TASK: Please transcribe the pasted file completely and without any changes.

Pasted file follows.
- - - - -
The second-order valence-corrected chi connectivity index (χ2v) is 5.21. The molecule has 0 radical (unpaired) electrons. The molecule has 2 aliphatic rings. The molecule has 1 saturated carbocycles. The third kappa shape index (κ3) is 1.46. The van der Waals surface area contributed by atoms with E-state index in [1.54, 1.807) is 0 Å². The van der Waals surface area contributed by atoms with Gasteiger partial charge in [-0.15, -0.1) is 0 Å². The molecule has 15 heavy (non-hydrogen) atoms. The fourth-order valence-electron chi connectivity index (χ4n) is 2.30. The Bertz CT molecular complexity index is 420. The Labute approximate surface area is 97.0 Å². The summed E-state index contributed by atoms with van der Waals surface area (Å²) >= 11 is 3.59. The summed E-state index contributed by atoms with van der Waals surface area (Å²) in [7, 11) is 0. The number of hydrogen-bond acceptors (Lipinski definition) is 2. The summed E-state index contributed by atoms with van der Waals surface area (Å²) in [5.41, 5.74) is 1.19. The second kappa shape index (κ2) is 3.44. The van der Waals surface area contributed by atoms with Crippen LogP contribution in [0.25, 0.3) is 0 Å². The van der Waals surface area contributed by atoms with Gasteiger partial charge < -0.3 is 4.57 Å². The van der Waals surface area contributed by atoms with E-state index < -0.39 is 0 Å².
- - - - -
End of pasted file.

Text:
The second-order valence-corrected chi connectivity index (χ2v) is 5.21. The molecule has 0 radical (unpaired) electrons. The molecule has 2 aliphatic rings. The molecule has 1 saturated carbocycles. The third kappa shape index (κ3) is 1.46. The van der Waals surface area contributed by atoms with E-state index in [1.54, 1.807) is 0 Å². The van der Waals surface area contributed by atoms with Gasteiger partial charge in [-0.15, -0.1) is 0 Å². The molecule has 15 heavy (non-hydrogen) atoms. The fourth-order valence-electron chi connectivity index (χ4n) is 2.30. The Bertz CT molecular complexity index is 420. The Labute approximate surface area is 97.0 Å². The summed E-state index contributed by atoms with van der Waals surface area (Å²) >= 11 is 3.59. The summed E-state index contributed by atoms with van der Waals surface area (Å²) in [7, 11) is 0. The number of hydrogen-bond acceptors (Lipinski definition) is 2. The summed E-state index contributed by atoms with van der Waals surface area (Å²) in [5.41, 5.74) is 1.19. The second kappa shape index (κ2) is 3.44. The van der Waals surface area contributed by atoms with Crippen LogP contribution in [0.25, 0.3) is 0 Å². The van der Waals surface area contributed by atoms with Gasteiger partial charge < -0.3 is 4.57 Å². The van der Waals surface area contributed by atoms with E-state index < -0.39 is 0 Å².